Study Turns Spinach Leaves into Functional Heart Tissue

Call it a superfood, call it a power green. Spinach is high in several vitamins and a great addition to any diet. In a recent study, biomedical engineers have discovered yet another use for spinach due to its physical attributes, not its chemical composition.

Nearly two dozen people die each day waiting for an organ transplant. Scientists have tried to make artificial organs using 3-D printers, yet a perfect heart that distributes blood to all cells has not been able to be printed. Since blood vessels are heart to recreate, scientists have borrowed from nature.

Researchers at Worcester Polytechnic Institute in Massachusetts reported their latest findings in the Biomaterials journal. Using detergent, these tissue engineers stripped spinach leaves of their cells, leaving them translucent. What is left behind is cellulose, a plant material compatible with mammal tissue, as well as leaf veins. Human heart cells were inserted on the cells. After five days, the cells began to beat. Inserting red liquid into the leaf veins also showed how blood could be transported throughout. Watching human cells contracting on a leaf was very exciting.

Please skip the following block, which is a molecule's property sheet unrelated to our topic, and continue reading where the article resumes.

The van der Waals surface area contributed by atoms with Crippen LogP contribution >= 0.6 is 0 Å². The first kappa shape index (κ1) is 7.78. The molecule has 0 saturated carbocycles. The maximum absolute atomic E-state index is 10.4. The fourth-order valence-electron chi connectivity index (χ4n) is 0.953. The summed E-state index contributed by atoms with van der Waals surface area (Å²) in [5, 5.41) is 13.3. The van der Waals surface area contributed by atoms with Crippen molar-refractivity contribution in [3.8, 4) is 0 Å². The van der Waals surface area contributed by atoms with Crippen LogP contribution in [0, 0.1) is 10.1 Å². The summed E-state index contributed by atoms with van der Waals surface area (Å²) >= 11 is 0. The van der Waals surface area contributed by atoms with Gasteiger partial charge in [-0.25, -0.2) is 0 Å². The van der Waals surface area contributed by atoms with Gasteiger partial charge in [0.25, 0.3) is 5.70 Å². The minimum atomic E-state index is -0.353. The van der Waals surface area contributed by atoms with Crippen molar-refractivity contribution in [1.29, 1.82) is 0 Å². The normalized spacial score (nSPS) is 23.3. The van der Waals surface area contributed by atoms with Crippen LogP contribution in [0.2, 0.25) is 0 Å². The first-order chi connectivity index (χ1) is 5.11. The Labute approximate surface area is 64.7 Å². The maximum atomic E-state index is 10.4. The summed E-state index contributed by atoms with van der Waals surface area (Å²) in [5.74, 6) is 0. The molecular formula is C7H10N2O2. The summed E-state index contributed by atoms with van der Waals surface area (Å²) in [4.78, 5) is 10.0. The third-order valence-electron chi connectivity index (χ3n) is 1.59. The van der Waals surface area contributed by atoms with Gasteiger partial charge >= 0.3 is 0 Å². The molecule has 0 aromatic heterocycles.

Canadian scientists previously stripped an apple of its plant cells and filled it with cervical tissue, but this new study is the first attempt to repurpose plant veins. This study could be the basis for attaching veins of spinach leaves to human blood vessels, as well as grafting damaged heart tissue. First they need to make sure that the leaves would not be rejected once inside the body. They will stack multiple leaves to create a thicker muscle wall.

Biomedical engineers are also stripping plant cells off parsley, peanut roots, and wormwood in addition to spinach. They are imagining that a piece of broccoli or cauliflower could one day be a foundation to grow lung tissue.

Guarino, Ben. “Scientists convert spinach leaves into human heart tissue — that beats.” Morning Mix. The Washington Post, 27 Mar 2017. Web. 2 Apr 2017.

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